by Gary Kaplan
Online communication has been with us since May 24, 1844, when Samuel F.B. Morse tapped out his first dots and dashes. Thirty-two years later, in Boston, Alexander Graham Bell summoned Mr. Watson with the first voice message carried over an electrical wire. Western Union transmitted a halftone photograph in 1921, and in 1927 Philo Farnsworth beamed the first live TV image. The cornerstones of online communication were in place. These founding fathers would be astonished at the ceaseless cacophony of voice, image and text that blankets the globe today in an impenetrable electronic cocoon.
Our adaptations to the mutations of online communication have been seamless. A couple of generations ago the telephone morphed from a medium of formality into one of intimacy. The teenage phone marathon was a generation-defining ritual. Things could be said in the Bell confessional that would be too embarrassing in person. The boundaries of disclosure were pushed out. Relationships blossomed and wilted over the wires. No one would have called those telephonic catharses impersonal.
McLuhan correctly understood media as extensions of human sensibility. What happens online does not stay online: it penetrates into the mind and heart. Communication is a two-stroke cycle of sending and receiving. Whether the engine is analog or digital, physical or virtual, the message is the message—the medium is only the box it came in. By now, we probably spend more time online than in face to face interaction.
Education is being forced to catch up with the evolution of the species. It isn’t a question of remote versus live: it’s an opportunity and an imperative to fuse remote and live into a new medium, a new form of pedagogy, a new extension of our sensibility.
JFYNet remote learning is an extension of JFYNet blended learning. Blended learning takes place in the classroom. It integrates online instructional content with teacher-delivered content. Our staff work hand in hand with teachers to analyze student performance data and shape curriculum and pedagogy to what the data tell us. Remote learning takes place entirely online. It also integrates online and teacher-delivered content and uses student data to shape instruction. The difference is that the teacher-delivered content is now online too, not face to face, and the interaction of students, teachers and JFY staff is also online.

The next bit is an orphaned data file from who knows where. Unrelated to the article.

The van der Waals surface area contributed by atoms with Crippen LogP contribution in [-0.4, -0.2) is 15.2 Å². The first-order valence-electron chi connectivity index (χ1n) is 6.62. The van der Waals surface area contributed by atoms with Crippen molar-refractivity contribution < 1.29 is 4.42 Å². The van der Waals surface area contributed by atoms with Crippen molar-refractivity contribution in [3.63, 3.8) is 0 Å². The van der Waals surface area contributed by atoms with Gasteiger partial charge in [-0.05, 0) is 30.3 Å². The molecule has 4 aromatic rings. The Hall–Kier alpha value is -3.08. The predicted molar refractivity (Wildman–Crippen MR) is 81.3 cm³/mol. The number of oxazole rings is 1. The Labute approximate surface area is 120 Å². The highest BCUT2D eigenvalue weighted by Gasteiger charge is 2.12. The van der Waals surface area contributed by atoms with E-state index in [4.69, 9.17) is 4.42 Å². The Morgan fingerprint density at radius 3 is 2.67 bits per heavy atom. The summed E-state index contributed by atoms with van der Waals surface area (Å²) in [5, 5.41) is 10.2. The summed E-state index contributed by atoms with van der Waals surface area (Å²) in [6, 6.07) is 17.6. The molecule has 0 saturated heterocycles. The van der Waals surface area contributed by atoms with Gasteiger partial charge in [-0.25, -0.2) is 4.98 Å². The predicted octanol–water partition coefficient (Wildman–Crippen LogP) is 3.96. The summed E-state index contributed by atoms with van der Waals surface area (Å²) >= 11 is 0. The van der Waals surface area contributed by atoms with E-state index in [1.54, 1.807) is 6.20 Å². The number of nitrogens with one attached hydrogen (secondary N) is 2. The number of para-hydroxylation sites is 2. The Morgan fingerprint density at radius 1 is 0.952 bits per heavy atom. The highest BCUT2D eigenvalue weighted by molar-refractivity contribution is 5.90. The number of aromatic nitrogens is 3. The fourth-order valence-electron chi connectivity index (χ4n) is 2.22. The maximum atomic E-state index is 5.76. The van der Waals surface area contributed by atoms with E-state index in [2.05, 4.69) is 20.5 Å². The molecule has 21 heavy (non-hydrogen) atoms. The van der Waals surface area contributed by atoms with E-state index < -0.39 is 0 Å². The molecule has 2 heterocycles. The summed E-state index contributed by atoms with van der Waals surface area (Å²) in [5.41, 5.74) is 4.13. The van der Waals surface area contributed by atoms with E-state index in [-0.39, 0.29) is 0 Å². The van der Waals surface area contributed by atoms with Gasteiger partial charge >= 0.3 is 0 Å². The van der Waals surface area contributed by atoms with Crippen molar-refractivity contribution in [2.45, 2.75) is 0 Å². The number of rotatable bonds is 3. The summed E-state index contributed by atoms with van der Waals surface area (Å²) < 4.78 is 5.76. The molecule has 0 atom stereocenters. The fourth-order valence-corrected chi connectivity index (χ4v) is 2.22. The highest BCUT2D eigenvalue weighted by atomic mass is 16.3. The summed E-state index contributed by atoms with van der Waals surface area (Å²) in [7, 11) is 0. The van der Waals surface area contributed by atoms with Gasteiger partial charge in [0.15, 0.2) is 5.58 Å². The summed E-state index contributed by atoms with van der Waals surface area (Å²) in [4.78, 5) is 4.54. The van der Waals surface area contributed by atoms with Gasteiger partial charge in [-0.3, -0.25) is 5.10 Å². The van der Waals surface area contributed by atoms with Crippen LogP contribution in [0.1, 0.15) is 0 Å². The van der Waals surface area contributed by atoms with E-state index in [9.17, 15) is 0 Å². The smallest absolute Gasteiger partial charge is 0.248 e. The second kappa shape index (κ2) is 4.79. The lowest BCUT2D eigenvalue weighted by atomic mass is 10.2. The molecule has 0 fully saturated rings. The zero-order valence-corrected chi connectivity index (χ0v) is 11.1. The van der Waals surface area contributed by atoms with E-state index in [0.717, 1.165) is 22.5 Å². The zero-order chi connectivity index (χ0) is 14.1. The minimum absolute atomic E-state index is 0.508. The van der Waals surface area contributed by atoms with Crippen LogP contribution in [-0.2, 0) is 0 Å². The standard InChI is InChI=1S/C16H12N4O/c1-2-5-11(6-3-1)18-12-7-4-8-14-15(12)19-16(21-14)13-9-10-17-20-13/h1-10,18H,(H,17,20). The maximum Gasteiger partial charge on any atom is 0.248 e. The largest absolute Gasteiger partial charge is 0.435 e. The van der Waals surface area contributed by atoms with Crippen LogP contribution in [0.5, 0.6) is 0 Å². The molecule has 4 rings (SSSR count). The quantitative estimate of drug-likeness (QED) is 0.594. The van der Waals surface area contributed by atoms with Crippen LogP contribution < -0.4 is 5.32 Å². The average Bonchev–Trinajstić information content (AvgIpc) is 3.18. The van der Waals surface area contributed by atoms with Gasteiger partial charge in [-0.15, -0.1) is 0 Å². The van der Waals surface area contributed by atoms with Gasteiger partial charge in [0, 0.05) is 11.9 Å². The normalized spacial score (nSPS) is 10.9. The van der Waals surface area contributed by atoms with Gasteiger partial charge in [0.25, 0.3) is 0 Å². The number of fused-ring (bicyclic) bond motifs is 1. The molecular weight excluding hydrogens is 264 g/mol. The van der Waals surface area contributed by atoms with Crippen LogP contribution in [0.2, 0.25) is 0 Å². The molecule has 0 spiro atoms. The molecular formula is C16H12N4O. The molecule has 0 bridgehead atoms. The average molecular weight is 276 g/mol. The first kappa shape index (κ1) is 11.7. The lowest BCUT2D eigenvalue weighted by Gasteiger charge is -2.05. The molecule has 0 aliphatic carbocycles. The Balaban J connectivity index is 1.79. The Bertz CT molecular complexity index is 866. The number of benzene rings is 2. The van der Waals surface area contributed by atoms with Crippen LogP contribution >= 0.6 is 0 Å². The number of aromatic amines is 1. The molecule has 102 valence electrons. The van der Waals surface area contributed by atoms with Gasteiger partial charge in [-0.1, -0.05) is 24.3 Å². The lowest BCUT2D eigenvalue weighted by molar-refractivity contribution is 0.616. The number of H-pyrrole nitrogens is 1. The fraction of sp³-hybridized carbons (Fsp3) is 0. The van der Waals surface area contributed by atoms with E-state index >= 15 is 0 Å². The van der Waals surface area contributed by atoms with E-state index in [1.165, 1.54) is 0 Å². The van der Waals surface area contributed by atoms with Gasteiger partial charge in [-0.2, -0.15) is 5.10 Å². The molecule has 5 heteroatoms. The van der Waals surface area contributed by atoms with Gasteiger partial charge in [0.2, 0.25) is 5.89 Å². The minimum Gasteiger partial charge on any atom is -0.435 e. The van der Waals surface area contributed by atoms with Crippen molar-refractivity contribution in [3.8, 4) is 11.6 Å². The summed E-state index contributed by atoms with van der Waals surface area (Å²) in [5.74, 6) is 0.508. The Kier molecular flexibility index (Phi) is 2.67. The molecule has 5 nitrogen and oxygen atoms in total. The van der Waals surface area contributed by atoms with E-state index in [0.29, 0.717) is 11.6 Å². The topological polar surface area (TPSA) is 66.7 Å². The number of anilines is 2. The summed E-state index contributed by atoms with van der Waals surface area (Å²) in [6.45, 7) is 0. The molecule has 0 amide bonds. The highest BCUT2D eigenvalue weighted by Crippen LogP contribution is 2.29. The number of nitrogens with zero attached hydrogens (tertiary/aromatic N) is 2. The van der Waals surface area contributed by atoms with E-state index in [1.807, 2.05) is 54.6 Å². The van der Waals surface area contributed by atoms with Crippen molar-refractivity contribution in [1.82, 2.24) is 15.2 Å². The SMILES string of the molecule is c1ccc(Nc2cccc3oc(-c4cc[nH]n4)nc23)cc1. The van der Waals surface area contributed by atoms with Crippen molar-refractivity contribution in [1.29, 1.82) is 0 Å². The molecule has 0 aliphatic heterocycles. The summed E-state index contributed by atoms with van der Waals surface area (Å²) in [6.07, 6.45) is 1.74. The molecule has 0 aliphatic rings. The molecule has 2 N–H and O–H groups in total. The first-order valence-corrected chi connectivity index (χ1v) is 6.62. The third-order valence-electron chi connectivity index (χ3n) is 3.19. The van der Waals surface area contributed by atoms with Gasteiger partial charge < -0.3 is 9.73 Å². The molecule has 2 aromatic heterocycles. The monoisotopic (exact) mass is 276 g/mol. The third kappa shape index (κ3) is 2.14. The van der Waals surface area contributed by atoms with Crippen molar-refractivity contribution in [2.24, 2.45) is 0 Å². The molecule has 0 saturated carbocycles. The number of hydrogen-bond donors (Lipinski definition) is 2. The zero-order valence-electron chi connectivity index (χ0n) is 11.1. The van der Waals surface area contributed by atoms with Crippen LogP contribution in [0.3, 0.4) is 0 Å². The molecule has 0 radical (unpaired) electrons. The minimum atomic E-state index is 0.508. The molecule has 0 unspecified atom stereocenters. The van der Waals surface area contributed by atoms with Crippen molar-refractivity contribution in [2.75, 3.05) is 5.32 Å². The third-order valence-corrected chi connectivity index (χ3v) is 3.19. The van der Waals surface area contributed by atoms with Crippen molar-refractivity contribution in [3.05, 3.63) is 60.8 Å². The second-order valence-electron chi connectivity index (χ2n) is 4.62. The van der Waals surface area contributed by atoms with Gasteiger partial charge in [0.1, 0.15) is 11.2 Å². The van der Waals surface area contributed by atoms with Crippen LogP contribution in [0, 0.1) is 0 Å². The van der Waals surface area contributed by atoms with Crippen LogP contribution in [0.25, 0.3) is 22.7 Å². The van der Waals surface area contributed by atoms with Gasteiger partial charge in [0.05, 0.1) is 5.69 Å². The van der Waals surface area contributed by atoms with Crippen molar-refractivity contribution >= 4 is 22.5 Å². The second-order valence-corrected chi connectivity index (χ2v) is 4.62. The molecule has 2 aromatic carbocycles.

But that doesn’t mean it’s impersonal. Our staff, our Remote Learning Specialists, are supporting teachers in the classroom now just as they did before March 17. The relocation of the classroom online means that teachers can reach out for help more easily and more frequently, and we can respond more immediately. Here’s one response to an emailed JFYNet student performance report:
Thank you so much for your email. I trust that you and your loved ones are remaining healthy and safe?
I appreciate your feedback and the report regarding student performance. I know that many students have participated in the JFYNet readings and activities and have commented on how comfortable they are with the program, and I know that the teachers have been relieved to provide students with something that is easily accessible and helpful. 🙂
Messages like this go back and forth every day. We are communicating more frequently with our teachers than before the shutdown because they no longer wait for our scheduled school visit. Online, every day is a school visit. And our remote interactions are far from impersonal.
We will eventually return to the classroom. When we do, the educational practices we have developed during this period and the spontaneous communication patterns that have evolved will be the new normal. The classroom won’t look or sound radically different, but the content, the delivery, the interaction and the outcomes will all have been subtly transformed. Our experimental extensions will coalesce into new media. We may be surprised at the resulting new messages.
Afterthought: An Antidote to Alienation
Even as we focus on pedagogy and skill development, we should keep in mind that education serves more than a utilitarian function. Education is a culture-defining and socially unifying process. It establishes norms and values as well as teaching practical skills. Aristotle considered education the most important function of the state because it forms the character of the citizen. A few centuries later, Jefferson advocated publicly funded education because he knew that an educated populace is the foundation of democracy. In this time of social fragmentation, now aggravated by enforced social distancing, online communication performs a convening and bonding function. The interpersonal dimension of remote learning may offer a benefit even more crucial for our post-virus recovery than academic proficiency. It may offer an antidote to alienation.
Gary Kaplan is the executive director of JFYNetWorks
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